By Matt Siegel
SYDNEY, – The case of two Australians on death row in Indonesia has cast a spotlight on the foreign work of Australia’s police force, whose tip off to their Indonesian counterparts a decade ago was key in their arrest and looming execution by firing squad.
Andrew Chan and Myuran Sukumaran, two Australians named as ringleaders of the ‘Bali Nine’ drug-smuggling group, were arrested in 2005 at an airport on the island of Bali for trying to smuggle 8 kg (18 lb) of heroin into Australia.
The two are expected to be executed as soon as Tuesday night alongside seven other inmates, despite fierce diplomatic lobbying. Eight of those facing execution are from Australia, Nigeria, Brazil and the Philippines.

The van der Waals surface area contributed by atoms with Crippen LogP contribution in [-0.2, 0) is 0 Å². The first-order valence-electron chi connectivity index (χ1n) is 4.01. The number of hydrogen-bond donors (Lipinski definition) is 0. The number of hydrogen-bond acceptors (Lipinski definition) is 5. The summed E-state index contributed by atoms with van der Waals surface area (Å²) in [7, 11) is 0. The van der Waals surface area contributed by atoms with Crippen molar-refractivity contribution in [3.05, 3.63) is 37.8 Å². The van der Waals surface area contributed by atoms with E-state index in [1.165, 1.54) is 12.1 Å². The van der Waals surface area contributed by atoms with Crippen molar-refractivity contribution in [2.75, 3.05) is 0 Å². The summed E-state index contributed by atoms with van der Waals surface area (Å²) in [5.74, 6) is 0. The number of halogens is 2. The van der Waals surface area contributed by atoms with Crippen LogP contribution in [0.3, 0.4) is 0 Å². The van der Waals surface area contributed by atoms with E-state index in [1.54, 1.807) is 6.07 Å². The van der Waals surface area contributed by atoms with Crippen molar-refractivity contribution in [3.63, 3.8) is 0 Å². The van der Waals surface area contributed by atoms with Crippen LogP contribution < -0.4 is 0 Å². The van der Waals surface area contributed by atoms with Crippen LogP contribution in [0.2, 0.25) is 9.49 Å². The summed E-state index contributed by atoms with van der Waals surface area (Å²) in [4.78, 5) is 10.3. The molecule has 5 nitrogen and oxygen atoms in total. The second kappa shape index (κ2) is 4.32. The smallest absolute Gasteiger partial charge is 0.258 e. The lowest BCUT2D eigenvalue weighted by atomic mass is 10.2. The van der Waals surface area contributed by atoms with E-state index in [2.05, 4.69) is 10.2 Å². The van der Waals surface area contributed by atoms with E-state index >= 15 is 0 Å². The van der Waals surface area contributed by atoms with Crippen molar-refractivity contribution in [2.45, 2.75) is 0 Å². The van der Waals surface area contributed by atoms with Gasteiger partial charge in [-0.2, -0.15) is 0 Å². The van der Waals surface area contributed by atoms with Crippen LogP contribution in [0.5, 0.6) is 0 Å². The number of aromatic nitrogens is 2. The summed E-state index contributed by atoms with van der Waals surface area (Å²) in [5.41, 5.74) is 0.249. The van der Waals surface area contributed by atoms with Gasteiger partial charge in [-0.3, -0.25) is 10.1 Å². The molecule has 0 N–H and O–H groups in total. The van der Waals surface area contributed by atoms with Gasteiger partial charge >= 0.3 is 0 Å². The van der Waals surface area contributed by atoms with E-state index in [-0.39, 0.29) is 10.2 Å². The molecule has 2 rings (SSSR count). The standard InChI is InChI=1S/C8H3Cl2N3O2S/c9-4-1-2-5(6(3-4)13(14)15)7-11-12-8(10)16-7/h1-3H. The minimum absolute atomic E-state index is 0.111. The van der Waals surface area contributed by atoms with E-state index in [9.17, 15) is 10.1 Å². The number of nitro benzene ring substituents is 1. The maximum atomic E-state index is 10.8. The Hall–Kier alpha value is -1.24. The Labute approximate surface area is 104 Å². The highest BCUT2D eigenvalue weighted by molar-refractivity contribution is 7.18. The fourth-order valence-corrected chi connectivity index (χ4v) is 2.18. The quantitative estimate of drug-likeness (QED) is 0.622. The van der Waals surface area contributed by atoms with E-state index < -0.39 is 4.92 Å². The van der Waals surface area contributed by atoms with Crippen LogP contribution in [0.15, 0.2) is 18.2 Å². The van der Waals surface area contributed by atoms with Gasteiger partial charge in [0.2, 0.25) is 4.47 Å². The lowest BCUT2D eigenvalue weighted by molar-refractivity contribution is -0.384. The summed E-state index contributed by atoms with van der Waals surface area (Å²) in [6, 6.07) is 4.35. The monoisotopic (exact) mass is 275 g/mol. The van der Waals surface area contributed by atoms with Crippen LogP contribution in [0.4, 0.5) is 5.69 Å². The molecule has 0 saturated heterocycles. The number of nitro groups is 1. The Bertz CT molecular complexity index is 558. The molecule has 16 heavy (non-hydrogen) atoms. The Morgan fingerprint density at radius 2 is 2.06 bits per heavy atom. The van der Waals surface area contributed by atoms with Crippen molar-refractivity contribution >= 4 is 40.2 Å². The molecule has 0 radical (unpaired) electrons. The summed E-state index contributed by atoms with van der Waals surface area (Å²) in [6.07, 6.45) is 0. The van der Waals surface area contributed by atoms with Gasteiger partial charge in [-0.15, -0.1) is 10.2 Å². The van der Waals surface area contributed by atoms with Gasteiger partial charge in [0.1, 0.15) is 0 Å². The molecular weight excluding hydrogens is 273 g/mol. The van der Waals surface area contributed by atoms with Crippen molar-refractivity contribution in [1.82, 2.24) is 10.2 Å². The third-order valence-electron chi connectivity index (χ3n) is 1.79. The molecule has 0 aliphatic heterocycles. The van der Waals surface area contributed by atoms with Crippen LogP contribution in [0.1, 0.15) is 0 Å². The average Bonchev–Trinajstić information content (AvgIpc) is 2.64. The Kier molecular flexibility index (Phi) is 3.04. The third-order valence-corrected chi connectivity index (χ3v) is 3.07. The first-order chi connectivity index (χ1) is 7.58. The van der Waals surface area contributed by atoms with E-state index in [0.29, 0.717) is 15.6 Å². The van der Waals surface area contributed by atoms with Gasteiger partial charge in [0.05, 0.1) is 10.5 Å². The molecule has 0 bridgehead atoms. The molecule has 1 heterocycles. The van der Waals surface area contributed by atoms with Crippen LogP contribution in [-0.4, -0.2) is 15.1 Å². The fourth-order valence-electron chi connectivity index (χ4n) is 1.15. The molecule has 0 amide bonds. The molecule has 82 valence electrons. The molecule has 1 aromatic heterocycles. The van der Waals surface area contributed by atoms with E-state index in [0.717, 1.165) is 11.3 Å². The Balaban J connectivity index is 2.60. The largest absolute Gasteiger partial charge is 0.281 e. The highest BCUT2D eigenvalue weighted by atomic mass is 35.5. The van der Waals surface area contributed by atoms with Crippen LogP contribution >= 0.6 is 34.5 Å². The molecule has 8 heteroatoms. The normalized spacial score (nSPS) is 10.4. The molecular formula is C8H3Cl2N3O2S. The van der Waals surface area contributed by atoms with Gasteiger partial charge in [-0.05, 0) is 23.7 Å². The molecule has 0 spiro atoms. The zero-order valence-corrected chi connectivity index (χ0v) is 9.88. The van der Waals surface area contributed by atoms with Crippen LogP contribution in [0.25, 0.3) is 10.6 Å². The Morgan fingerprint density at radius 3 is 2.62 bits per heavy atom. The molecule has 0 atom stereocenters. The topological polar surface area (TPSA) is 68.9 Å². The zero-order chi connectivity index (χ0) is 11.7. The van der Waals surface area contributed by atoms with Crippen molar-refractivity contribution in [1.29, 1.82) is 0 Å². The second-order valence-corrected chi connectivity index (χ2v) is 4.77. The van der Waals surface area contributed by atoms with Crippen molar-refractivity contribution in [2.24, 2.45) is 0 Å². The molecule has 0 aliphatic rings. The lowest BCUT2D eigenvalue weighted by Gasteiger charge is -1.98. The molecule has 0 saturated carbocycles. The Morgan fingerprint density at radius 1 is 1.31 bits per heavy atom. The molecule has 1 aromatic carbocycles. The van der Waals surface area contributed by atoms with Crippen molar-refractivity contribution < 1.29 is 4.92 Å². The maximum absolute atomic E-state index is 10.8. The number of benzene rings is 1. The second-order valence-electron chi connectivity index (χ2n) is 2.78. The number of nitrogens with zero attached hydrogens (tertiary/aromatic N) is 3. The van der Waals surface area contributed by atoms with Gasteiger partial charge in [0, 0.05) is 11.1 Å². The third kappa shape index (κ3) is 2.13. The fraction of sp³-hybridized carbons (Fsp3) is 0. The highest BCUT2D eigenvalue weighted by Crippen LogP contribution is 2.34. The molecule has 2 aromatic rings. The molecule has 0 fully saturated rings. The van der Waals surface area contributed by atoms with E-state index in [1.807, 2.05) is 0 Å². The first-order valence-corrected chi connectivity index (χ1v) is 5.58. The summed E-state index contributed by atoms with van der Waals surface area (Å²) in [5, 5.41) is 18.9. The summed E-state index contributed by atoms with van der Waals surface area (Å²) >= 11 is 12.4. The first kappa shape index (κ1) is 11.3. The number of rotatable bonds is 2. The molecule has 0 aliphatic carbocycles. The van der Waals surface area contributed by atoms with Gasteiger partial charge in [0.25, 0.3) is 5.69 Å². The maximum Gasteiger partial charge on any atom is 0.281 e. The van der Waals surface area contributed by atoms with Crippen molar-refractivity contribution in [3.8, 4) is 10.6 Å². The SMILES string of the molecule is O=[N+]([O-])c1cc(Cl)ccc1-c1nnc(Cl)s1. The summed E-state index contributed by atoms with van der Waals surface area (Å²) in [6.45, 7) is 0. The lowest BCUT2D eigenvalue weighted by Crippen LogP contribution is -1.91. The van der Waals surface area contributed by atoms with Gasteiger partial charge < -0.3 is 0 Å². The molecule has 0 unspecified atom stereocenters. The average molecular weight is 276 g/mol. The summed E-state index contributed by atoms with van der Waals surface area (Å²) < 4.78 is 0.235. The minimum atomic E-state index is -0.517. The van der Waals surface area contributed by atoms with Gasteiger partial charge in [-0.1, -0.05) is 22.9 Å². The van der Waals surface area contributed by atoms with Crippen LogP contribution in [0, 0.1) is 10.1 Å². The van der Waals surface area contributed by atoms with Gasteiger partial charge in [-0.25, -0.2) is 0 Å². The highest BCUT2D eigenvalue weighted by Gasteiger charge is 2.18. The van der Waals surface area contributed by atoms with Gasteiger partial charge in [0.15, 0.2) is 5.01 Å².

The Australian Federal Police (AFP) has stood by its handling of the case, despite public outrage over its decision not to apprehend the nine members of the group in Australia, which does not have the death penalty.
But internal documents released this week under a Freedom of Information (FOI) request show that federal police did in fact institute significant changes to insure against a re-occurrence of a tip-off similar to that of the Bali case.
Since 2009 a federal minister has been required to sign off before sharing information with foreign agencies that might place Australians at risk of the death penalty, the documents show.
That information, alongside the looming executions of Chan and Sukumaran, has revived a debate about how the AFP can publicly maintain it did nothing wrong.
The AFP did not immediately respond to a request from Reuters for comment.